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SVHS ag student brings adorable livestock to county fair

It’s been almost a year since Bryssa Navarro acquired 500-pound, 5-month old Chip, the Charolais steer she is showing at the Sonoma County Fair. Navarro has raised him to be a 1,300-pound blonde beauty and she’s hoping he will place in the livestock competition.

“We really have a bond,” she said of the friendly-eyed animal. “He’s very sweet and gentle and he loves everybody.”

Navarro, always on the lookout for an extra challenge, is also showing Salsa, the 135-pound Hampshire lamb she’s meticulously cared for since June when he weighed 75 pounds and was a bit skittish and prone to kicking. She’s trained him to be as gentle as, well, a lamb, and pampers him with petting and alfalfa.

Navarro is in the agriculture program at Sonoma Valley High School and is raising her animals on campus while participating in the Future Farmers of America program. She has already raised chickens, two lambs and two hogs. Chip is her first steer, and it will be hard to say goodbye when he is sold to the highest bidder at the Junior Livestock Auction. “He’s the sweetest dude,” she said.

She paid $3,000 for him, plus $1,000 for feed and an additional $400 in veterinary expenses. Navarro estimates he will sell for $7,000 to $10,000 and she will save her profit for college. She will be a senior this year and next plans to attend Santa Rosa Junior College and earn an equine associates degree, then transfer to Chico State and begin her studies to be a large-animal vet.

This is Navarro’s third year showing at the fair, and she’s tried not to become too close to Salsa, knowing how hard it was when she bid farewell to her first lamb. “I was extremely attached to my first lamb and I cried,” she said. She chose Salsa “because he was small and super cute and fluffy,” she said. “It will be hard.”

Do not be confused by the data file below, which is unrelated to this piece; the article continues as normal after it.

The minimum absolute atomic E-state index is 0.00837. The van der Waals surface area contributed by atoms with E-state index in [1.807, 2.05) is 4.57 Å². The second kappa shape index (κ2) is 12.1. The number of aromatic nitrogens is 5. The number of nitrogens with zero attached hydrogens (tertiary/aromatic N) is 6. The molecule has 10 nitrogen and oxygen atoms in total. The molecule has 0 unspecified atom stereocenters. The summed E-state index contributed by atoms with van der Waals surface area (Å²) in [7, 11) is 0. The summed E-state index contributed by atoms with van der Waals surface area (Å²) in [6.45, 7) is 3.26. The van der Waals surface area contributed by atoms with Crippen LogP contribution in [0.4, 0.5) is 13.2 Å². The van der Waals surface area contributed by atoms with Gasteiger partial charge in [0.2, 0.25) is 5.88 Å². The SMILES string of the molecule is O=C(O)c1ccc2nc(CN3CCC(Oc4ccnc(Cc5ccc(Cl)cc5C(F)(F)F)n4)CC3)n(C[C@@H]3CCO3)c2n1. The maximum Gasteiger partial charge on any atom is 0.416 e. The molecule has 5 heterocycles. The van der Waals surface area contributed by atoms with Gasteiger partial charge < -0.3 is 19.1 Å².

Sporting a pink John Deere cap over her ponytail, Navarro races around the animal pens at SVHS, feeding, brushing and showering her animals. She takes both Chip and Salsa on long walks everyday, spending three hours in the morning and another three hours in the evening with them. In between she works full time at the Sonoma Cheese Factory, where she does a bit of everything, making sandwiches and espressos, barbecuing and working the registers.

The Sonoma County Fair is usually held in July, but it is two weeks later this year. The livestock auction is Aug. 13 and school starts Aug. 14, so she hasn’t had a day off all summer. The school requires students to maintain a 2.0 grade point average to participate in FFA, but Navarro says her mother insists on a 3.0 or she would not be allowed to raise animals. She currently has a 3.2, and is in the SVHS choir and is active in La Dragones, the Latino club on campus.

Navarro inherited five acres of land in Jalisco, Mexico from her grandfather, a farmer who grew bell peppers, tomatoes and jalapenos. It was fallow land that she fertilized and tilled on her last visit, and hopes someday to plant. She has spent the month of December in Mexico for most of her life, but this year because of her senior project and other responsibilities she will only go for two weeks.

She stands five-foot-one and weighs 100 pounds, pointing out that even her lamb weighs more than she does. Young for her class, she will turn 18 only three days before graduating in 2018. The only child of divorced parents, Navarro exudes determination and has her eye firmly focused on her future.

“I have plans,” she said, and one imagines she will accomplish them.

Right now it’s fair time, and she hopes to place and also to make a profit. She’s done some marketing to promote her animals to potential buyers, including Sonoma Market and Friedman’s Home Improvement Center, and looks forward to the payoff for all her hard work.

Chip and Salsa will soon be sold, but Navarro will go on, with many animals and new challenges in her future.